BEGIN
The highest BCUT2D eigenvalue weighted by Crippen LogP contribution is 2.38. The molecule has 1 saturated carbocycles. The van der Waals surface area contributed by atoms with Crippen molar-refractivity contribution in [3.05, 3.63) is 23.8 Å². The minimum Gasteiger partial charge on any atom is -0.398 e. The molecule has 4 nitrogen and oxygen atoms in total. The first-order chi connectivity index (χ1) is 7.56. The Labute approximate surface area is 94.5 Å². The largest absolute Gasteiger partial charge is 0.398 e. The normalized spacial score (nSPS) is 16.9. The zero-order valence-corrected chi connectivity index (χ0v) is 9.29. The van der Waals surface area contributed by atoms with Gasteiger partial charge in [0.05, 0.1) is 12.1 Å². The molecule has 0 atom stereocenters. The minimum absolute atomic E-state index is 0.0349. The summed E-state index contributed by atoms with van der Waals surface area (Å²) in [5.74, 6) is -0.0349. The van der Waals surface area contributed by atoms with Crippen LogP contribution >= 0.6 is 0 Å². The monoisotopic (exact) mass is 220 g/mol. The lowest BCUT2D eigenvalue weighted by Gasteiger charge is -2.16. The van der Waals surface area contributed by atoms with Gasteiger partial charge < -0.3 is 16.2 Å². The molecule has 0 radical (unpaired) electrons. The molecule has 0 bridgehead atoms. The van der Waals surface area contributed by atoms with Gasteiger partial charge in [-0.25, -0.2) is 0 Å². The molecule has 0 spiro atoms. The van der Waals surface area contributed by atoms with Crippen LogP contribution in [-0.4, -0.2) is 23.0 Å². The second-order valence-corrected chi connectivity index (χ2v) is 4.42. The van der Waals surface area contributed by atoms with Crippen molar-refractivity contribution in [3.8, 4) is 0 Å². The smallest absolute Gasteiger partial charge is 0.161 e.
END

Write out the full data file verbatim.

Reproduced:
The highest BCUT2D eigenvalue weighted by Crippen LogP contribution is 2.38. The molecule has 1 saturated carbocycles. The van der Waals surface area contributed by atoms with Crippen molar-refractivity contribution in [3.05, 3.63) is 23.8 Å². The minimum Gasteiger partial charge on any atom is -0.398 e. The molecule has 4 nitrogen and oxygen atoms in total. The first-order chi connectivity index (χ1) is 7.56. The Labute approximate surface area is 94.5 Å². The largest absolute Gasteiger partial charge is 0.398 e. The normalized spacial score (nSPS) is 16.9. The zero-order valence-corrected chi connectivity index (χ0v) is 9.29. The van der Waals surface area contributed by atoms with Gasteiger partial charge in [0.05, 0.1) is 12.1 Å². The molecule has 0 atom stereocenters. The minimum absolute atomic E-state index is 0.0349. The summed E-state index contributed by atoms with van der Waals surface area (Å²) in [5.74, 6) is -0.0349. The van der Waals surface area contributed by atoms with Crippen LogP contribution >= 0.6 is 0 Å². The monoisotopic (exact) mass is 220 g/mol. The lowest BCUT2D eigenvalue weighted by Gasteiger charge is -2.16. The van der Waals surface area contributed by atoms with Gasteiger partial charge < -0.3 is 16.2 Å². The molecule has 0 radical (unpaired) electrons. The molecule has 0 bridgehead atoms. The van der Waals surface area contributed by atoms with Gasteiger partial charge in [-0.25, -0.2) is 0 Å². The molecule has 0 spiro atoms. The van der Waals surface area contributed by atoms with Crippen LogP contribution in [-0.4, -0.2) is 23.0 Å². The second-order valence-corrected chi connectivity index (χ2v) is 4.42. The van der Waals surface area contributed by atoms with Crippen molar-refractivity contribution in [3.8, 4) is 0 Å². The smallest absolute Gasteiger partial charge is 0.161 e.